1967 Ideally, hospitals should be devoted to care and compassion, regardless of one’s station in life or one’s race or ethnicity. But history tells a different story. It’s one of blatant bias, which existed not only in the South, but in the North as well — Detroit included.
For years, Black patients were often denied care, or even if they were admitted, didn’t receive adequate attention. Wards were sometimes segregated. Black doctors and nurses were routinely denied posts at major hospitals, and according to Robert Saxon Jr.’s blog titled “Jim Crow Hospitals,” Black doctors were required to consult with white doctors before admitting patients and were not allowed to perform surgery.
Such inequality led to the formation of Black-owned or -operated hospitals. In 1918, a group of Black doctors joined forces and opened Dunbar Memorial Hospital on Frederick Street in Midtown; the building still stands today.
In his 2017 book Black Detroit, Herb Boyd mentions that Mercy Hospital in Black Bottom opened the preceding year. Later, Black patients’ need for care was fulfilled by several other hospitals, including Trumbull General Hospital (pictured), which opened in the 1940s and closed in 1974 after merging with three other hospitals to form Southwest Detroit Hospital.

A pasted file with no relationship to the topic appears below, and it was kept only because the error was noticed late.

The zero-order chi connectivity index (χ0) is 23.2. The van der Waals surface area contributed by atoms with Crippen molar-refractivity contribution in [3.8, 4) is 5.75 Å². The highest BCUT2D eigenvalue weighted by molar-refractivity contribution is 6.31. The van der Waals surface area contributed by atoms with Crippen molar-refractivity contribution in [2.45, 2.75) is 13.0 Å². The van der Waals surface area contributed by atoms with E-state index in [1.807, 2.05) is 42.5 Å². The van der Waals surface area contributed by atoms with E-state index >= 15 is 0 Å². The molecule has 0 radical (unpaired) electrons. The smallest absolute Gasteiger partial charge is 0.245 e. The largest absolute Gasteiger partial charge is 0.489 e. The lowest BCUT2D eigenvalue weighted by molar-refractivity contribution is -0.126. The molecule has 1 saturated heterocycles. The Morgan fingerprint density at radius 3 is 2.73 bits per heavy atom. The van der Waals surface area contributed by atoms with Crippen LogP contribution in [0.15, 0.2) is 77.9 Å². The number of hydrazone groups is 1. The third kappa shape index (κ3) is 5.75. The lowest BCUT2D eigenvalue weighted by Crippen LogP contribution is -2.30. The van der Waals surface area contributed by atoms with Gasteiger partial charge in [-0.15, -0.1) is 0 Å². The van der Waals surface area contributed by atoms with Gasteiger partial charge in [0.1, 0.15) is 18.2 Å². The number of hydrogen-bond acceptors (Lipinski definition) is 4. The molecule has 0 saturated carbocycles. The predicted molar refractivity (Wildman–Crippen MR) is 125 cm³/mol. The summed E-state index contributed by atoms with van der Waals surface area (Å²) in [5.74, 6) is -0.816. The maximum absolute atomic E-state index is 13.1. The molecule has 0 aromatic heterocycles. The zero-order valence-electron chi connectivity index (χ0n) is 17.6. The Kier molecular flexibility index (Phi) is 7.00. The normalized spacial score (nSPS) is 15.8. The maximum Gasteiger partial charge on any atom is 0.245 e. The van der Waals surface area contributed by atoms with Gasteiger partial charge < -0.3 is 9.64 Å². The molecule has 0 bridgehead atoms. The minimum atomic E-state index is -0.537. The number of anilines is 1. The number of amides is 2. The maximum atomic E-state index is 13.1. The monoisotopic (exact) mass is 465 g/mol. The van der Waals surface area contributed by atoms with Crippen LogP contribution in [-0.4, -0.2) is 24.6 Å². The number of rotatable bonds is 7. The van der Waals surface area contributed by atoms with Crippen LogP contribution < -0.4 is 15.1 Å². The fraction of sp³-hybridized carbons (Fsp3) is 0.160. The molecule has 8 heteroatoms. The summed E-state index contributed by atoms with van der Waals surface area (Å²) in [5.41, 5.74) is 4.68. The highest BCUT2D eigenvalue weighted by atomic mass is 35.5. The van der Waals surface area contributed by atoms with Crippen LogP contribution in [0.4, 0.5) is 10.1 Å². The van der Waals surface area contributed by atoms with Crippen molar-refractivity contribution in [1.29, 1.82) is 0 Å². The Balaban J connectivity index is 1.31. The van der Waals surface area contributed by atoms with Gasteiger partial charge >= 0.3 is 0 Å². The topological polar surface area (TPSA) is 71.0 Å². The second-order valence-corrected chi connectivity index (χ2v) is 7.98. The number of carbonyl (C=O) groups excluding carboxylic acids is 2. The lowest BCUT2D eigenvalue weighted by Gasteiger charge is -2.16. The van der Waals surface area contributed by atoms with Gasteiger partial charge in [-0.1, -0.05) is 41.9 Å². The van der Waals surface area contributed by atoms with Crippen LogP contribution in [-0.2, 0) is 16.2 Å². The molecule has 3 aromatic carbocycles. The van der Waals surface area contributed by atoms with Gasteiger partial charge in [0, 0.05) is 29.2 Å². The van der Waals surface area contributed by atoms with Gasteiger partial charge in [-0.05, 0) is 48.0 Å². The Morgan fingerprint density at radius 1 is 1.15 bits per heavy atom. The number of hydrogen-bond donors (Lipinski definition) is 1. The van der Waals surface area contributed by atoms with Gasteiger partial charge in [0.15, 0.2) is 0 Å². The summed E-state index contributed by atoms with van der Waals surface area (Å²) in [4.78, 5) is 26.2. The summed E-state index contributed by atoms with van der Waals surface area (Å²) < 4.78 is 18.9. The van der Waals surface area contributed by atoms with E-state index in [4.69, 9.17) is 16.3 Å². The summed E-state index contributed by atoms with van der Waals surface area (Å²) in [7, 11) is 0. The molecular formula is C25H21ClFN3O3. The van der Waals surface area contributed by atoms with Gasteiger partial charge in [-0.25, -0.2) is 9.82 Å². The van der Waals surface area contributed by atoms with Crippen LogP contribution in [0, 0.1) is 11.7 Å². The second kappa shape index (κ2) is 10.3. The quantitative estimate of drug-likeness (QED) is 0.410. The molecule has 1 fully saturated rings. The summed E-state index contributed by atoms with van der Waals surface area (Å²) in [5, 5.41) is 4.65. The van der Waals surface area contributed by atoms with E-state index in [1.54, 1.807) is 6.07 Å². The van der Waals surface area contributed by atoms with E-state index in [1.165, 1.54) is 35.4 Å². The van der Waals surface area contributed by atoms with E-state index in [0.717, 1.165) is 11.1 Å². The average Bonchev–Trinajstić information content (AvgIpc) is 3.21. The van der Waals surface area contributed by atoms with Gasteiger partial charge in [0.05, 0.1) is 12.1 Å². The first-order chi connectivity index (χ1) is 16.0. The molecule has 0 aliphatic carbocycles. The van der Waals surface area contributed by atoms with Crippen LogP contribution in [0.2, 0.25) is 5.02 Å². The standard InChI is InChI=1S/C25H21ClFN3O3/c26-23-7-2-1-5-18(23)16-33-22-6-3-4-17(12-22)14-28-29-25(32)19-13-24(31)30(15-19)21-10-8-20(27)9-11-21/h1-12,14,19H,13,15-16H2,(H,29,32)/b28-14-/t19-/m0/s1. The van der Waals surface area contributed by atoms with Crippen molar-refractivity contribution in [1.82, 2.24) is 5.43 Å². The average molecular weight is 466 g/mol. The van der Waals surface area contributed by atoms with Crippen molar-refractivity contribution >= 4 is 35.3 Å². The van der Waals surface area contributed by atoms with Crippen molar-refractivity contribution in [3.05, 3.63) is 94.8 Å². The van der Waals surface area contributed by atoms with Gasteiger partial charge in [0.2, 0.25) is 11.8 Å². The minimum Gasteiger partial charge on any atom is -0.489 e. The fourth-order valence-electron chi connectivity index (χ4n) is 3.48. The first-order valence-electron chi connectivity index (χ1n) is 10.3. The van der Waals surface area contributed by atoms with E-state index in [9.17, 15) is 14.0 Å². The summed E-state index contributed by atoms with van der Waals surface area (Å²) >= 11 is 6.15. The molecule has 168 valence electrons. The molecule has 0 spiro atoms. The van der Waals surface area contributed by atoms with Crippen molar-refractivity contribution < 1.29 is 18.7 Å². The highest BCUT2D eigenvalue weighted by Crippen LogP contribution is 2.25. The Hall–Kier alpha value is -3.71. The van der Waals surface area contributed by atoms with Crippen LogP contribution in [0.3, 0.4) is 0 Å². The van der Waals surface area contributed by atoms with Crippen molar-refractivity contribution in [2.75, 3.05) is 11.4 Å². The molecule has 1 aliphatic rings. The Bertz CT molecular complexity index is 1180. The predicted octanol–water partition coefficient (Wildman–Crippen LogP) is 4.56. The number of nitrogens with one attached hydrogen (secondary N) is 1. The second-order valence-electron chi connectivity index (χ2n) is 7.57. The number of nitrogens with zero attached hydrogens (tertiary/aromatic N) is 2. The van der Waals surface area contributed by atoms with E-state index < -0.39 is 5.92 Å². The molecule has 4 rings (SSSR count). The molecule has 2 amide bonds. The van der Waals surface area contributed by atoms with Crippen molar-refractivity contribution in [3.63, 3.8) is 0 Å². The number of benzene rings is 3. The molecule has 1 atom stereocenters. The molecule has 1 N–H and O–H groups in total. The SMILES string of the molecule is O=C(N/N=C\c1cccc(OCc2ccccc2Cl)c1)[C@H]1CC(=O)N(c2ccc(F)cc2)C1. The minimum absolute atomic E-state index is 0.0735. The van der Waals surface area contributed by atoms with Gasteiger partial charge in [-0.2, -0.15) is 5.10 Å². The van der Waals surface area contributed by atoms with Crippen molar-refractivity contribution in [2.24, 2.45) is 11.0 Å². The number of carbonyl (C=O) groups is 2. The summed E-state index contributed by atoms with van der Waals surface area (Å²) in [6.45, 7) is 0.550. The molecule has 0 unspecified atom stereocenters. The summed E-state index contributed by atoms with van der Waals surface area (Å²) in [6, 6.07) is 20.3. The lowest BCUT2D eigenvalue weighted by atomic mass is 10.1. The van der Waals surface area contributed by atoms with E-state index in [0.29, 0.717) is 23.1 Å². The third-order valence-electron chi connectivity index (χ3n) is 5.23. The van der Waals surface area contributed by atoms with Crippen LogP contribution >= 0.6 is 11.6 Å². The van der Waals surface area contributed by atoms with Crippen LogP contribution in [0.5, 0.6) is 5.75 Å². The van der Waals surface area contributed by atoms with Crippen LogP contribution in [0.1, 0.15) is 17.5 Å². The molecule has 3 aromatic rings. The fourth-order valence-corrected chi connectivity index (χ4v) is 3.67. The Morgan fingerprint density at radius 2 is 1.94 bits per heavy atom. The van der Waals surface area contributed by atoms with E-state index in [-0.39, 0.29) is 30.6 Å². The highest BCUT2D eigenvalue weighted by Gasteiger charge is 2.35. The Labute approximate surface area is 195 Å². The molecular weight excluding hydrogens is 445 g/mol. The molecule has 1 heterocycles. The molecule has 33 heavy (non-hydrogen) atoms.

The imposing, Second Empire-style structure at 3966 Trumbull, in Detroit’s Woodbridge district, was built as a single-dwelling home in the late 19th century, when Trumbull was lined with stately abodes belonging to many of the city’s wealthiest citizens, including Detroit News founder and publisher James E. Scripps.
In 2011, the old Trumbull General Hospital was converted to apartments. Skateboarder Tony Hawk bought the building in 2016, but it was sold again in 2019.